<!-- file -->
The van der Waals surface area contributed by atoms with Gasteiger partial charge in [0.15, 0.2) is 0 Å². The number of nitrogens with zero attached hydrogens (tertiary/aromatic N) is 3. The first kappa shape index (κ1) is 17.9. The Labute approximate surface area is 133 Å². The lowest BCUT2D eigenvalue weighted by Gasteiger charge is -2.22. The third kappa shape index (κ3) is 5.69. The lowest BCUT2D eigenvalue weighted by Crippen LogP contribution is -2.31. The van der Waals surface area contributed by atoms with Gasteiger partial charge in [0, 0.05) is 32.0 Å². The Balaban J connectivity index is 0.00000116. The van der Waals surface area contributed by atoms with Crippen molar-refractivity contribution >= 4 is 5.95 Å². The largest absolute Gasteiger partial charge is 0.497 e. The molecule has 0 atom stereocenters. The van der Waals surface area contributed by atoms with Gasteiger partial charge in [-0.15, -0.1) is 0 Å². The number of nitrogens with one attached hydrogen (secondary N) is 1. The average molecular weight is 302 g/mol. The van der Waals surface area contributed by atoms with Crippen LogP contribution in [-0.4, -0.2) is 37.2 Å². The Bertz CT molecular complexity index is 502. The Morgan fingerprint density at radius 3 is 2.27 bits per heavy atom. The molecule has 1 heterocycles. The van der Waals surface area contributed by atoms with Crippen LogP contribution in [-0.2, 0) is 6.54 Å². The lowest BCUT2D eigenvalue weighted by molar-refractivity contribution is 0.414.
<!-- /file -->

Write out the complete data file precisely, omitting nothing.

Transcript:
The van der Waals surface area contributed by atoms with Gasteiger partial charge in [0.15, 0.2) is 0 Å². The number of nitrogens with zero attached hydrogens (tertiary/aromatic N) is 3. The first kappa shape index (κ1) is 17.9. The Labute approximate surface area is 133 Å². The lowest BCUT2D eigenvalue weighted by Gasteiger charge is -2.22. The third kappa shape index (κ3) is 5.69. The lowest BCUT2D eigenvalue weighted by Crippen LogP contribution is -2.31. The van der Waals surface area contributed by atoms with Gasteiger partial charge in [0, 0.05) is 32.0 Å². The Balaban J connectivity index is 0.00000116. The van der Waals surface area contributed by atoms with Crippen molar-refractivity contribution >= 4 is 5.95 Å². The largest absolute Gasteiger partial charge is 0.497 e. The molecule has 0 atom stereocenters. The van der Waals surface area contributed by atoms with Gasteiger partial charge in [-0.15, -0.1) is 0 Å². The number of nitrogens with one attached hydrogen (secondary N) is 1. The average molecular weight is 302 g/mol. The van der Waals surface area contributed by atoms with Crippen LogP contribution in [-0.4, -0.2) is 37.2 Å². The Bertz CT molecular complexity index is 502. The Morgan fingerprint density at radius 3 is 2.27 bits per heavy atom. The molecule has 1 heterocycles. The van der Waals surface area contributed by atoms with Crippen LogP contribution in [-0.2, 0) is 6.54 Å². The lowest BCUT2D eigenvalue weighted by molar-refractivity contribution is 0.414.